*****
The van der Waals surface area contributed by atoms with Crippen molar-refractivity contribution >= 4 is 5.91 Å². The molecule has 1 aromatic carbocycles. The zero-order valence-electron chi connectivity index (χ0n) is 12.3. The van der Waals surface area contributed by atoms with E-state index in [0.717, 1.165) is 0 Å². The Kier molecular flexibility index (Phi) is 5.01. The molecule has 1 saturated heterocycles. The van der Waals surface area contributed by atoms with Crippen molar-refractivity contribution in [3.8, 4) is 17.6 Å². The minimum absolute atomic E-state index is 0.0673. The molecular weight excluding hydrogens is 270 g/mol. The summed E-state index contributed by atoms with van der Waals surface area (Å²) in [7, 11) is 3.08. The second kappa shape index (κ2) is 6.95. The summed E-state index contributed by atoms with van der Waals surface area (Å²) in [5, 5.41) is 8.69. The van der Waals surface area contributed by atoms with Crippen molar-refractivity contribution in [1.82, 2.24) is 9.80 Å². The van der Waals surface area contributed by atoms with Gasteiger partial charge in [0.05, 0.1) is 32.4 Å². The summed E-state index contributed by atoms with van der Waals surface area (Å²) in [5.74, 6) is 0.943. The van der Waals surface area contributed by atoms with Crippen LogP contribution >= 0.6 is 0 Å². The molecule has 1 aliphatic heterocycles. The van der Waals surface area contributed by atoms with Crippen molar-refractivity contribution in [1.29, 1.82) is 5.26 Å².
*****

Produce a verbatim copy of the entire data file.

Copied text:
The van der Waals surface area contributed by atoms with Crippen molar-refractivity contribution >= 4 is 5.91 Å². The molecule has 1 aromatic carbocycles. The zero-order valence-electron chi connectivity index (χ0n) is 12.3. The van der Waals surface area contributed by atoms with E-state index in [0.717, 1.165) is 0 Å². The Kier molecular flexibility index (Phi) is 5.01. The molecule has 1 saturated heterocycles. The van der Waals surface area contributed by atoms with Crippen molar-refractivity contribution in [3.8, 4) is 17.6 Å². The minimum absolute atomic E-state index is 0.0673. The molecular weight excluding hydrogens is 270 g/mol. The summed E-state index contributed by atoms with van der Waals surface area (Å²) in [7, 11) is 3.08. The second kappa shape index (κ2) is 6.95. The summed E-state index contributed by atoms with van der Waals surface area (Å²) in [5, 5.41) is 8.69. The van der Waals surface area contributed by atoms with Crippen molar-refractivity contribution in [1.82, 2.24) is 9.80 Å². The van der Waals surface area contributed by atoms with Gasteiger partial charge in [0.05, 0.1) is 32.4 Å². The summed E-state index contributed by atoms with van der Waals surface area (Å²) in [5.74, 6) is 0.943. The van der Waals surface area contributed by atoms with Crippen LogP contribution >= 0.6 is 0 Å². The molecule has 1 aliphatic heterocycles. The van der Waals surface area contributed by atoms with Crippen molar-refractivity contribution in [1.29, 1.82) is 5.26 Å².